As at the time of writing this blog post, I am still an ACCA lecturer, teaching nearly 1,000 ACCA students every 6 months, and I came to know that most of my students are still relatively new to the topic of personal finance.
Personally, I was very interested in the subject of personal finance when I was much younger.
At the age of 18, I worked as a librarian, book store operator and student consultant in my college. I was earning on average of RM 1,000 to RM 1,500 on a monthly basis while studying for the ACCA qualification. I would then put my savings in fixed deposits and unit trust funds.
After my graduation, at the age of 20, I moved on to become an auditor in firms such as KPMG and PWC (Price water house & coopers).
In fact, one of the saddest moment in life is celebrating my 21st birthday as an auditor, in my client’s office at mid-nite (if you know what I mean)……
After my stints as an auditor, I became an accountant in a multinational company for a few years. After which,
I decided to take the plunge into freelancing in my late 20’s and currently, I am a full freelance lecturer and consultant,providing advisory services to a number of small, medium and large companies.
Throughout all these years, I have been earning, saving and investing my money.
I am now in my mid 30’s, and I dare say the power of compounding interest has worked its magic for me for the last 10 years and more. This is possible only because I started my investing journey much earlier than usual.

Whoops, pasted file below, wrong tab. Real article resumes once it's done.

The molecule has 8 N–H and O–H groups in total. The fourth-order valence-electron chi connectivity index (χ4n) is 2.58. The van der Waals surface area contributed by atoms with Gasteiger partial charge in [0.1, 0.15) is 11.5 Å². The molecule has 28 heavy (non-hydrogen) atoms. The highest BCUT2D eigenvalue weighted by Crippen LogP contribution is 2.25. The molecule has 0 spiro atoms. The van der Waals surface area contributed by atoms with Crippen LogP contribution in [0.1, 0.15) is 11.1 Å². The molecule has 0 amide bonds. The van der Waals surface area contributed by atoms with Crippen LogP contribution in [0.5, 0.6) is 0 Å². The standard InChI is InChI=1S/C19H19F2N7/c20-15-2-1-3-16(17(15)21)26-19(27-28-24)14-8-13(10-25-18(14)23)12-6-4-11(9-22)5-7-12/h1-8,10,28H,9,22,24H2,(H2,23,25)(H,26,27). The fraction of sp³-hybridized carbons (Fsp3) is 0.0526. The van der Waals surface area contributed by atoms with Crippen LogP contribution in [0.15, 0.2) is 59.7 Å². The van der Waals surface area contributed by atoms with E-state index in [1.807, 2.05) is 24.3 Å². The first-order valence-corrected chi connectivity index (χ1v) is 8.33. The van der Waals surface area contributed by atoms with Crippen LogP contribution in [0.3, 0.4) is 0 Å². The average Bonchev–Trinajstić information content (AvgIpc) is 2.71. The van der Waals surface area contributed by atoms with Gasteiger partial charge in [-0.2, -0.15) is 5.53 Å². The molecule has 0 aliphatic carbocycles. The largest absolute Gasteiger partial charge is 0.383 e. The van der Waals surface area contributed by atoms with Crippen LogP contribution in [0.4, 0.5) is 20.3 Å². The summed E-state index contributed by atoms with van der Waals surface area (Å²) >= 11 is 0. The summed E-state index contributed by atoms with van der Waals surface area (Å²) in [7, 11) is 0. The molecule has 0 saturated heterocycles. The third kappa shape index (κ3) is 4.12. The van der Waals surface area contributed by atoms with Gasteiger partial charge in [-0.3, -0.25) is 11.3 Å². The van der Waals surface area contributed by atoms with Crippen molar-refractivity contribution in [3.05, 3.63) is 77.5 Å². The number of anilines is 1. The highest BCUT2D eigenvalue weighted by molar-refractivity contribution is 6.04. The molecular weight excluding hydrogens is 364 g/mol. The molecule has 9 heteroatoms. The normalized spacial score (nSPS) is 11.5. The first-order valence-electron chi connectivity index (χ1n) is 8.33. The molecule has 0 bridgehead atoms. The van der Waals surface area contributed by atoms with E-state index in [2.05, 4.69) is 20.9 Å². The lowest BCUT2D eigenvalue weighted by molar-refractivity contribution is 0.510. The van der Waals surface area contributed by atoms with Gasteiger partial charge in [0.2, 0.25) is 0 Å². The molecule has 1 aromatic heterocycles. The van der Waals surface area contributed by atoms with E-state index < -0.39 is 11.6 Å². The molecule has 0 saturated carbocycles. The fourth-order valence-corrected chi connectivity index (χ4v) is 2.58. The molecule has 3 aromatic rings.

I am still learning a lot in my personal finance journey and wish to carry on improving my knowledge.
Reflecting on my finances….
The movement control order in Malaysia means that every one (including me) will need to stay at home. Both my teaching and consulting came to an abrupt stop although I am now recording classes for my teaching.
This “flexibility” and “free time” has given me ample time to re-plan my personal finances.
So, while I was planning for my finances at home, I was thinking…..
“What if I can find a way (outside of classroom) to “share” my thoughts about personal finance to my current and ex students, who are at the beginning stage of their personal finance journey”.
(Please note that I used the word “share”, I am not here to “teach or educate” because I am not an expert.)
Obviously, I can’t be talking about personal finance in my classes. I have a syllabus to finish.
After much thoughts, I decided to share my experiences through the creation of a blog and here we are at Money Inspirations @ sivasathish.com.